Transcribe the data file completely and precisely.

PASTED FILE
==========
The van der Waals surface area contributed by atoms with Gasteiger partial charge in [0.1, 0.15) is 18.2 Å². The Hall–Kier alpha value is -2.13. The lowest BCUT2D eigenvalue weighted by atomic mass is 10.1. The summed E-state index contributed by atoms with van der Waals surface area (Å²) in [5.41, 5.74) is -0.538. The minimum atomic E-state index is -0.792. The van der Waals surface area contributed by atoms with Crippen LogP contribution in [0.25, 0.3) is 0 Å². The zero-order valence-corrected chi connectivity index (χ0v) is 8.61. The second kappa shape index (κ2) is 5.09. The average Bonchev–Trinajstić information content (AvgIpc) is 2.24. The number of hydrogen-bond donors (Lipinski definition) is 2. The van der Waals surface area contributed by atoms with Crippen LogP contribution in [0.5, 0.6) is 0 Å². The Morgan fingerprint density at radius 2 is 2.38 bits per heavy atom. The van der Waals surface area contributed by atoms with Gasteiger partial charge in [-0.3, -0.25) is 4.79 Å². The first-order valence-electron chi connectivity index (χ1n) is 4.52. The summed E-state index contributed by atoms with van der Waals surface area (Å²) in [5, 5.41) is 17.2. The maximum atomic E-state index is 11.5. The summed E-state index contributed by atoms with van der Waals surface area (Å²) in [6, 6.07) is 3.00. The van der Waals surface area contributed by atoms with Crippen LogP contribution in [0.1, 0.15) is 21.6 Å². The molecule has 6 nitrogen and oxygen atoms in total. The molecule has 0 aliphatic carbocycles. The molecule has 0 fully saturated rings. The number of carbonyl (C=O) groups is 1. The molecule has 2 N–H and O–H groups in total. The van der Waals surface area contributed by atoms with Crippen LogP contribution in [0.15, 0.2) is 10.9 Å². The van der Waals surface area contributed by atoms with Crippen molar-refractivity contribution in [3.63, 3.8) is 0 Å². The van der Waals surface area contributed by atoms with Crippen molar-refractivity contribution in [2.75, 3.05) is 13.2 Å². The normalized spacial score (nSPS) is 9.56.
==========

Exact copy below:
The van der Waals surface area contributed by atoms with Gasteiger partial charge in [0.1, 0.15) is 18.2 Å². The Hall–Kier alpha value is -2.13. The lowest BCUT2D eigenvalue weighted by atomic mass is 10.1. The summed E-state index contributed by atoms with van der Waals surface area (Å²) in [5.41, 5.74) is -0.538. The minimum atomic E-state index is -0.792. The van der Waals surface area contributed by atoms with Crippen LogP contribution in [0.25, 0.3) is 0 Å². The zero-order valence-corrected chi connectivity index (χ0v) is 8.61. The second kappa shape index (κ2) is 5.09. The average Bonchev–Trinajstić information content (AvgIpc) is 2.24. The number of hydrogen-bond donors (Lipinski definition) is 2. The van der Waals surface area contributed by atoms with Crippen LogP contribution in [0.5, 0.6) is 0 Å². The Morgan fingerprint density at radius 2 is 2.38 bits per heavy atom. The van der Waals surface area contributed by atoms with Gasteiger partial charge in [-0.3, -0.25) is 4.79 Å². The first-order valence-electron chi connectivity index (χ1n) is 4.52. The summed E-state index contributed by atoms with van der Waals surface area (Å²) in [5, 5.41) is 17.2. The maximum atomic E-state index is 11.5. The summed E-state index contributed by atoms with van der Waals surface area (Å²) in [6, 6.07) is 3.00. The van der Waals surface area contributed by atoms with Crippen LogP contribution in [0.1, 0.15) is 21.6 Å². The molecule has 6 nitrogen and oxygen atoms in total. The molecule has 0 aliphatic carbocycles. The molecule has 0 fully saturated rings. The number of carbonyl (C=O) groups is 1. The molecule has 2 N–H and O–H groups in total. The van der Waals surface area contributed by atoms with Crippen LogP contribution in [0.15, 0.2) is 10.9 Å². The van der Waals surface area contributed by atoms with Crippen molar-refractivity contribution in [3.63, 3.8) is 0 Å². The van der Waals surface area contributed by atoms with Crippen molar-refractivity contribution in [2.75, 3.05) is 13.2 Å². The normalized spacial score (nSPS) is 9.56.